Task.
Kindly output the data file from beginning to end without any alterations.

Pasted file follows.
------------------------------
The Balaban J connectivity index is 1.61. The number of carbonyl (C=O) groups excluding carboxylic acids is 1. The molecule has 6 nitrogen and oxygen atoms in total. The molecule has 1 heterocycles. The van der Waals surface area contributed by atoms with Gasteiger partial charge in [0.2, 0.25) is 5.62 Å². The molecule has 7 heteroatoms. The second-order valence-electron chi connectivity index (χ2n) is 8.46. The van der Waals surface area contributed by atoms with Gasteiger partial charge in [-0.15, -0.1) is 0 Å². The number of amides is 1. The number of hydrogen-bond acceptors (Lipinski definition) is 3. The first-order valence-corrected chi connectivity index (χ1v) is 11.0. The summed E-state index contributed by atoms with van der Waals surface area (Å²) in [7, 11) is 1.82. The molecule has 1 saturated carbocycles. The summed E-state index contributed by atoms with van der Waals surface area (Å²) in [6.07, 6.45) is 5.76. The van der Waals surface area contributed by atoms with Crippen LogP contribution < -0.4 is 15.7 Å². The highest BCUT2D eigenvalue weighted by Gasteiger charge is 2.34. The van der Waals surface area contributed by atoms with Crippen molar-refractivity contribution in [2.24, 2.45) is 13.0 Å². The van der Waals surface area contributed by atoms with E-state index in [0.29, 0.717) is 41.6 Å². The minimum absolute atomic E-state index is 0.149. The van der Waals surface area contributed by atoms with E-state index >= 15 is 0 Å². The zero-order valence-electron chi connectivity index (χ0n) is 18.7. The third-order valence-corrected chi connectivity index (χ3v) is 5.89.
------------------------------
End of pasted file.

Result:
The Balaban J connectivity index is 1.61. The number of carbonyl (C=O) groups excluding carboxylic acids is 1. The molecule has 6 nitrogen and oxygen atoms in total. The molecule has 1 heterocycles. The van der Waals surface area contributed by atoms with Gasteiger partial charge in [0.2, 0.25) is 5.62 Å². The molecule has 7 heteroatoms. The second-order valence-electron chi connectivity index (χ2n) is 8.46. The van der Waals surface area contributed by atoms with Gasteiger partial charge in [-0.15, -0.1) is 0 Å². The number of amides is 1. The number of hydrogen-bond acceptors (Lipinski definition) is 3. The first-order valence-corrected chi connectivity index (χ1v) is 11.0. The summed E-state index contributed by atoms with van der Waals surface area (Å²) in [7, 11) is 1.82. The molecule has 1 saturated carbocycles. The summed E-state index contributed by atoms with van der Waals surface area (Å²) in [6.07, 6.45) is 5.76. The van der Waals surface area contributed by atoms with Crippen LogP contribution < -0.4 is 15.7 Å². The highest BCUT2D eigenvalue weighted by Gasteiger charge is 2.34. The van der Waals surface area contributed by atoms with Crippen molar-refractivity contribution in [2.24, 2.45) is 13.0 Å². The van der Waals surface area contributed by atoms with E-state index in [0.29, 0.717) is 41.6 Å². The minimum absolute atomic E-state index is 0.149. The van der Waals surface area contributed by atoms with E-state index >= 15 is 0 Å². The zero-order valence-electron chi connectivity index (χ0n) is 18.7. The third-order valence-corrected chi connectivity index (χ3v) is 5.89.